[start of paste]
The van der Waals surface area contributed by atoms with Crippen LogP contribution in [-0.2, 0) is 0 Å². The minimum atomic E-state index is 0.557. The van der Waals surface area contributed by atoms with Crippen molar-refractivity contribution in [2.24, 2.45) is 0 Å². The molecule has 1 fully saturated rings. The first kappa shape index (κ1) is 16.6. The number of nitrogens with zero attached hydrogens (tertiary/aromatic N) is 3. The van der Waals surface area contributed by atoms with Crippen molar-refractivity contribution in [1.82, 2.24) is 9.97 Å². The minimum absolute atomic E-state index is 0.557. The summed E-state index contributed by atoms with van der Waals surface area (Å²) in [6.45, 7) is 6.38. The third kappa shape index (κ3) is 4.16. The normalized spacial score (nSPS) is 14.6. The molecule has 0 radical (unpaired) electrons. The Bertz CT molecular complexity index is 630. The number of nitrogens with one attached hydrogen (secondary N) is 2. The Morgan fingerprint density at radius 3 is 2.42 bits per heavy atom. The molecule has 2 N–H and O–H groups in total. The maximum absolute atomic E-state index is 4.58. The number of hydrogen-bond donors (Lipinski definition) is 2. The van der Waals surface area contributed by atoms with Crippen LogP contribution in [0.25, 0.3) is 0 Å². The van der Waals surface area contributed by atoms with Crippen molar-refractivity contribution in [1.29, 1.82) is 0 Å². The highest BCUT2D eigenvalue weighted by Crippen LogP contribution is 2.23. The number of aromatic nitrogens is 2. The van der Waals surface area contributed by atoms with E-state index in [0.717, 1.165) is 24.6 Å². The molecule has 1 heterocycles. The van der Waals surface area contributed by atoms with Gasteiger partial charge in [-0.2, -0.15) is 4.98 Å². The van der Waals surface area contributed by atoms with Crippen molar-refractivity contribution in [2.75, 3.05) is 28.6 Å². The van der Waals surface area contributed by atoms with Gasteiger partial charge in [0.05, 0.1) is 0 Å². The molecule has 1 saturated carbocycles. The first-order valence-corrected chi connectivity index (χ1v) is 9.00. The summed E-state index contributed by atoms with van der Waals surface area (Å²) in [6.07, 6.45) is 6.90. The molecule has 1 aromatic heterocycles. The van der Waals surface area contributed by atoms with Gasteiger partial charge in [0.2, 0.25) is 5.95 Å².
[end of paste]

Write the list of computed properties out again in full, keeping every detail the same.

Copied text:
The van der Waals surface area contributed by atoms with Crippen LogP contribution in [-0.2, 0) is 0 Å². The minimum atomic E-state index is 0.557. The van der Waals surface area contributed by atoms with Crippen molar-refractivity contribution in [2.24, 2.45) is 0 Å². The molecule has 1 fully saturated rings. The first kappa shape index (κ1) is 16.6. The number of nitrogens with zero attached hydrogens (tertiary/aromatic N) is 3. The van der Waals surface area contributed by atoms with Crippen molar-refractivity contribution in [1.82, 2.24) is 9.97 Å². The minimum absolute atomic E-state index is 0.557. The summed E-state index contributed by atoms with van der Waals surface area (Å²) in [6.45, 7) is 6.38. The third kappa shape index (κ3) is 4.16. The normalized spacial score (nSPS) is 14.6. The molecule has 0 radical (unpaired) electrons. The Bertz CT molecular complexity index is 630. The number of nitrogens with one attached hydrogen (secondary N) is 2. The Morgan fingerprint density at radius 3 is 2.42 bits per heavy atom. The molecule has 2 N–H and O–H groups in total. The maximum absolute atomic E-state index is 4.58. The number of hydrogen-bond donors (Lipinski definition) is 2. The van der Waals surface area contributed by atoms with Crippen LogP contribution in [0.25, 0.3) is 0 Å². The van der Waals surface area contributed by atoms with Crippen molar-refractivity contribution in [1.29, 1.82) is 0 Å². The highest BCUT2D eigenvalue weighted by Crippen LogP contribution is 2.23. The number of aromatic nitrogens is 2. The van der Waals surface area contributed by atoms with E-state index in [0.717, 1.165) is 24.6 Å². The molecule has 1 heterocycles. The van der Waals surface area contributed by atoms with Gasteiger partial charge in [-0.2, -0.15) is 4.98 Å². The van der Waals surface area contributed by atoms with Crippen molar-refractivity contribution in [2.75, 3.05) is 28.6 Å². The van der Waals surface area contributed by atoms with Gasteiger partial charge in [0.05, 0.1) is 0 Å². The molecule has 1 saturated carbocycles. The first-order valence-corrected chi connectivity index (χ1v) is 9.00. The summed E-state index contributed by atoms with van der Waals surface area (Å²) in [6.07, 6.45) is 6.90. The molecule has 1 aromatic heterocycles. The van der Waals surface area contributed by atoms with Gasteiger partial charge in [0.2, 0.25) is 5.95 Å².